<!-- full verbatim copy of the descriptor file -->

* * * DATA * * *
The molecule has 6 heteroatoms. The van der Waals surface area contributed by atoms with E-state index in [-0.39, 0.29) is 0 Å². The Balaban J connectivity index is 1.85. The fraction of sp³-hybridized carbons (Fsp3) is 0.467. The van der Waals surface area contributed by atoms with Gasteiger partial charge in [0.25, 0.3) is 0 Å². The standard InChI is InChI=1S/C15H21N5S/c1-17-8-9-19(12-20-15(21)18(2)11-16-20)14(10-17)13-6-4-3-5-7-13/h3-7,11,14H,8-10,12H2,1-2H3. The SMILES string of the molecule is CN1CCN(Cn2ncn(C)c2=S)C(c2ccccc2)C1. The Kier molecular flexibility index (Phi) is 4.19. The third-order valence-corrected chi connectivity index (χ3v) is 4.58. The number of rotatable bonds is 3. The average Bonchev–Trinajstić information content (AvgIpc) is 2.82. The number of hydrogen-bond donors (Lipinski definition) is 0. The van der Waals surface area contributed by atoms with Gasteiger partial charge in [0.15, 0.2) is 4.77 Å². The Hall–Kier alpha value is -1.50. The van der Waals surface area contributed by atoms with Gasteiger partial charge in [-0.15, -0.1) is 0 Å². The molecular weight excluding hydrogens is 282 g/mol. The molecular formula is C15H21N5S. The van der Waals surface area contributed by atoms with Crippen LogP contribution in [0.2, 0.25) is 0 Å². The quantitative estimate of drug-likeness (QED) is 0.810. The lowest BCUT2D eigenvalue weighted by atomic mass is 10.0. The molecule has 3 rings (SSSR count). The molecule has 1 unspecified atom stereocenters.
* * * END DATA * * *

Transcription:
The molecule has 6 heteroatoms. The van der Waals surface area contributed by atoms with E-state index in [-0.39, 0.29) is 0 Å². The Balaban J connectivity index is 1.85. The fraction of sp³-hybridized carbons (Fsp3) is 0.467. The van der Waals surface area contributed by atoms with Gasteiger partial charge in [0.25, 0.3) is 0 Å². The standard InChI is InChI=1S/C15H21N5S/c1-17-8-9-19(12-20-15(21)18(2)11-16-20)14(10-17)13-6-4-3-5-7-13/h3-7,11,14H,8-10,12H2,1-2H3. The SMILES string of the molecule is CN1CCN(Cn2ncn(C)c2=S)C(c2ccccc2)C1. The Kier molecular flexibility index (Phi) is 4.19. The third-order valence-corrected chi connectivity index (χ3v) is 4.58. The number of rotatable bonds is 3. The average Bonchev–Trinajstić information content (AvgIpc) is 2.82. The number of hydrogen-bond donors (Lipinski definition) is 0. The van der Waals surface area contributed by atoms with Gasteiger partial charge in [0.15, 0.2) is 4.77 Å². The Hall–Kier alpha value is -1.50. The van der Waals surface area contributed by atoms with Gasteiger partial charge in [-0.15, -0.1) is 0 Å². The molecular weight excluding hydrogens is 282 g/mol. The molecular formula is C15H21N5S. The van der Waals surface area contributed by atoms with Crippen LogP contribution in [0.2, 0.25) is 0 Å². The quantitative estimate of drug-likeness (QED) is 0.810. The lowest BCUT2D eigenvalue weighted by atomic mass is 10.0. The molecule has 3 rings (SSSR count). The molecule has 1 unspecified atom stereocenters.